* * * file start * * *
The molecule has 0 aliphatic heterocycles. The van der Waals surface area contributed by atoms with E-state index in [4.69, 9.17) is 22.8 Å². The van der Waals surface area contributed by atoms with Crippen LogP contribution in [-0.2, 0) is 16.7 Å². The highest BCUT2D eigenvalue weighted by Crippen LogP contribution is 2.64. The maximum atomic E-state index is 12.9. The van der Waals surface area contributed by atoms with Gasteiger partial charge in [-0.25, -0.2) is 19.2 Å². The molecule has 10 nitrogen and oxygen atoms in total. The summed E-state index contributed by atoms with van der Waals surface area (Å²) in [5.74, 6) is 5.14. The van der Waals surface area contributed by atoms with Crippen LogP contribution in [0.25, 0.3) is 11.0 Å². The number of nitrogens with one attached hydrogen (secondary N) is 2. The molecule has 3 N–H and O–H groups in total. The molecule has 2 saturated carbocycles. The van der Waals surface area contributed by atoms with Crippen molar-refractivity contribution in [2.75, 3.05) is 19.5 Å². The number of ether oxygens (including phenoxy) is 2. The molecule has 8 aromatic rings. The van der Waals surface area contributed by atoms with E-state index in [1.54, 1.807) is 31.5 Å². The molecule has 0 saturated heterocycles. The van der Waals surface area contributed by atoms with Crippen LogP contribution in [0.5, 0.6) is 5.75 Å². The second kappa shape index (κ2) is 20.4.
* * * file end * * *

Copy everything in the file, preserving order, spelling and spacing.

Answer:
The molecule has 0 aliphatic heterocycles. The van der Waals surface area contributed by atoms with E-state index in [4.69, 9.17) is 22.8 Å². The van der Waals surface area contributed by atoms with Crippen LogP contribution in [-0.2, 0) is 16.7 Å². The highest BCUT2D eigenvalue weighted by Crippen LogP contribution is 2.64. The maximum atomic E-state index is 12.9. The van der Waals surface area contributed by atoms with Gasteiger partial charge in [-0.25, -0.2) is 19.2 Å². The molecule has 10 nitrogen and oxygen atoms in total. The summed E-state index contributed by atoms with van der Waals surface area (Å²) in [5.74, 6) is 5.14. The van der Waals surface area contributed by atoms with Crippen LogP contribution in [0.25, 0.3) is 11.0 Å². The number of nitrogens with one attached hydrogen (secondary N) is 2. The molecule has 3 N–H and O–H groups in total. The molecule has 2 saturated carbocycles. The van der Waals surface area contributed by atoms with Crippen molar-refractivity contribution in [2.75, 3.05) is 19.5 Å². The number of ether oxygens (including phenoxy) is 2. The molecule has 8 aromatic rings. The van der Waals surface area contributed by atoms with E-state index in [1.54, 1.807) is 31.5 Å². The molecule has 0 saturated heterocycles. The van der Waals surface area contributed by atoms with Crippen LogP contribution in [0.5, 0.6) is 5.75 Å². The second kappa shape index (κ2) is 20.4.